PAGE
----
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Keeping in Touch with a Student Abroad

The Study Abroad Office is happy to work with family and friends who wish to be involved in a student's study abroad experience. The following section provides you with specific information that you need to ensure that your student is successful and enjoys their time abroad while still remaining connected to you and to their home.

Keeping in Touch

Electronic Communication

Unlike at home, direct communication by cell phone can be very costly. Before making this the primary method of communication check rates with your service provider. Your student may also need to use a different SIM card for the region they are going to in order for the device work.

The internet has made communication much easier, and much more cost effective. You can always use e-mail, social networking sites, and instant messenger to communicate with your student. While it is not as personable, it is an easy way to get information to your student, and it is a more lengthy correspondence, may allow them to respond at a more appropriate time for them if there are issues such as time differences.

Skype is a great tool to communicate directly. It has many options such as instant messaging and international calling. If you and your student both have accounts on Skype, you are able to call each other using microphones, or even video chat using a web cam for free! If you would like to call a normal phone, such as a landline at home, you are able to do so for just cents a minute. For more information see www.skype.com.

Snail Mail

While it is a less direct method of communication, many students still appreciate physical mail from home. A card or letter can be a great way to let your student know you are still thinking of them. In addition, sending a care package is a great way to surprise with small items they may be missing from home, such as candy, in an international priority mail envelope or box. See www.usps.com for more details on international mailing.

PicCell

Taking a home cellular device would most likely be costly. Many students choose to purchase a track type phone in-country when they arrive, but that presents a lot of problems should they choose to use it at home. It may also be difficult to navigate through contracts, especially if they are not in English. PicCell Wireless offers international wireless phone packages specifically designed for international students. These are great alternatives for those who would like to be able to make in-country calls as well as reach their family at home, for example upon arrival to let their family know they are safe. They can provide your student with the appropriate equipment, SIM card, and offer other services geared toward students on study abroad programs. See their website for information on rates, and how to get set-up. www.piccellwireless.com/uwm

FERPA & Power of Attorney

FERPA

The Family Educational Rights and Privacy Act (FERPA) is a federal law that protects the privacy of student education records and it applies to all schools that receive funds under an applicable program of the U.S. Department of Education. This act gives parents specified rights over their child's education records. Once the child turns 18 or continues education beyond high school, the rights transfer to the child and therefore only they are granted those specific rights over their own records. FERPA protects the right of privacy regarding grades, enrollment, and even billing information, unless the school has been given specific permission from the student that they are able to share that specific type of information.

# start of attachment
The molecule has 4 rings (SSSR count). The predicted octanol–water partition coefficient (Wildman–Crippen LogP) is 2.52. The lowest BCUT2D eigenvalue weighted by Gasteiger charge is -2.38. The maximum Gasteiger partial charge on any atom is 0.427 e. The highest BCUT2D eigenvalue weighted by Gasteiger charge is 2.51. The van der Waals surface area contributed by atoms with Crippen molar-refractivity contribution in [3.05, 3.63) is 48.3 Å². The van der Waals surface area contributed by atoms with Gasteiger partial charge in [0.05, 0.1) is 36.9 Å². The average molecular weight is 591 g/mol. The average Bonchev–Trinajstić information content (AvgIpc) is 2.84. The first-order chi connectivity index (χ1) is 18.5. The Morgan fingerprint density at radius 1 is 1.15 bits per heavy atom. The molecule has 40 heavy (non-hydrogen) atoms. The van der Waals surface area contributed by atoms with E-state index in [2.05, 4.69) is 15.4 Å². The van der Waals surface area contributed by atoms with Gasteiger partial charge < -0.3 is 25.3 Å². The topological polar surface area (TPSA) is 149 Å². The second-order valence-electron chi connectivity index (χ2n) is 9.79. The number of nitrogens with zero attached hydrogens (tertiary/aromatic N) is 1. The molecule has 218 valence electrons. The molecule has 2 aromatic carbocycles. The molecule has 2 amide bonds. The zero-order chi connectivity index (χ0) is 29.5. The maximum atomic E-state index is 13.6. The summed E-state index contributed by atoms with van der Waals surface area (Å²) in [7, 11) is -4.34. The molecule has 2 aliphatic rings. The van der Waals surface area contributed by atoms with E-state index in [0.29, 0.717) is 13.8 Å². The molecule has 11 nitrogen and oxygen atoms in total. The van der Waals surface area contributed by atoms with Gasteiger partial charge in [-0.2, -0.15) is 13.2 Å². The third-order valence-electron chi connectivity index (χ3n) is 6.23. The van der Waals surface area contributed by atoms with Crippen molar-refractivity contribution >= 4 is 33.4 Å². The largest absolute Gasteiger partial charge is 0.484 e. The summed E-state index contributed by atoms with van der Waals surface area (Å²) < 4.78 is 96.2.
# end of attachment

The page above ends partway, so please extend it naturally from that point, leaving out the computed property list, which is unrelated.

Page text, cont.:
This means that the Study Abroad Office requires students who are going abroad to sign a FERPA Release Form in order to allow anyone (including parents) access to their records and any other information while abroad.

Power of Attorney

The Power of Attorney is a written authorization which allows another person to act on someone's behalf in private, business, or other legal affairs. Many students choose to give a parent or legal guardian power of attorney so that they are able to legally take care of any matters that may arise, be it with the university (such as financial aid), banking, or anything else that would normally require the student to deal with directly. This form must be notarized in order to be considered valid.

Other Suggestions

It is highly recommended that your student obtain multiple notarized (if necessary) copies of these documents. The office may keep a copy, but it is important for the person who is designated as a Power of Attorney, for example, to have a copy so that they have proof of their legal authorization. In addition it is a great idea to keep a data file of all of the information and documents your student may need while away including:

  • Contact information for your student, on-site residence director, home Study Abroad Office, and citizen assistance section of the US embassy abroad
  • Insurance policy number and how to submit claims
  • Emergency and communication plan
  • Student's bank, credit card & contact information
  • Passport number & duplicate passport kit (two passport photos, official copy of birth certificate, copy of passport information and visa pages)
  • Program calendar
  • Name of local physician abroad